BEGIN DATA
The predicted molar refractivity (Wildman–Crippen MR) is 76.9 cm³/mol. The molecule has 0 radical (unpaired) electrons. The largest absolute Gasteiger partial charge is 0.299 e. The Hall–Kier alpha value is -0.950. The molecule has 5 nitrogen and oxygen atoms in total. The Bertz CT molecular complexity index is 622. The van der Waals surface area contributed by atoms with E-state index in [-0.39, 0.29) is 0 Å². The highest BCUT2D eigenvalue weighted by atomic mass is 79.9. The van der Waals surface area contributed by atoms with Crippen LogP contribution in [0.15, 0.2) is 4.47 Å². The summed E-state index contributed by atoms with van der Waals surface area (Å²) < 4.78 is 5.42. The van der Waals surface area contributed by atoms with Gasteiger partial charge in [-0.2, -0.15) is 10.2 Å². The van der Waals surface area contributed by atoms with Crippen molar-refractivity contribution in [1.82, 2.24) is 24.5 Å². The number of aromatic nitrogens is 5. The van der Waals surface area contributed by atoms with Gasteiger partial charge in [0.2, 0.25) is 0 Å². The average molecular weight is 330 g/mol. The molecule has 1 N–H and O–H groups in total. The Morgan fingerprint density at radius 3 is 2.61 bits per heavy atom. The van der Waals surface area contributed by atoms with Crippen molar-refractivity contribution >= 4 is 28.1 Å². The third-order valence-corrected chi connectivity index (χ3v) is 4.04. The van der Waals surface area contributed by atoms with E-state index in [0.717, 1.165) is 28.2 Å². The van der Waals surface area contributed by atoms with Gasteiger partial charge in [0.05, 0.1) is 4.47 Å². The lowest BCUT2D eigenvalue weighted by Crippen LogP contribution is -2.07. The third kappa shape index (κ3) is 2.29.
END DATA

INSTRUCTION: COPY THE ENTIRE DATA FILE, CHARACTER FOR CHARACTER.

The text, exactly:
The predicted molar refractivity (Wildman–Crippen MR) is 76.9 cm³/mol. The molecule has 0 radical (unpaired) electrons. The largest absolute Gasteiger partial charge is 0.299 e. The Hall–Kier alpha value is -0.950. The molecule has 5 nitrogen and oxygen atoms in total. The Bertz CT molecular complexity index is 622. The van der Waals surface area contributed by atoms with E-state index in [-0.39, 0.29) is 0 Å². The highest BCUT2D eigenvalue weighted by atomic mass is 79.9. The van der Waals surface area contributed by atoms with Crippen LogP contribution in [0.15, 0.2) is 4.47 Å². The summed E-state index contributed by atoms with van der Waals surface area (Å²) < 4.78 is 5.42. The van der Waals surface area contributed by atoms with Gasteiger partial charge in [-0.2, -0.15) is 10.2 Å². The van der Waals surface area contributed by atoms with Crippen molar-refractivity contribution in [1.82, 2.24) is 24.5 Å². The number of aromatic nitrogens is 5. The van der Waals surface area contributed by atoms with Gasteiger partial charge in [0.2, 0.25) is 0 Å². The average molecular weight is 330 g/mol. The molecule has 1 N–H and O–H groups in total. The Morgan fingerprint density at radius 3 is 2.61 bits per heavy atom. The van der Waals surface area contributed by atoms with Crippen molar-refractivity contribution >= 4 is 28.1 Å². The third-order valence-corrected chi connectivity index (χ3v) is 4.04. The van der Waals surface area contributed by atoms with E-state index in [0.717, 1.165) is 28.2 Å². The van der Waals surface area contributed by atoms with Gasteiger partial charge in [0.05, 0.1) is 4.47 Å². The lowest BCUT2D eigenvalue weighted by Crippen LogP contribution is -2.07. The third kappa shape index (κ3) is 2.29.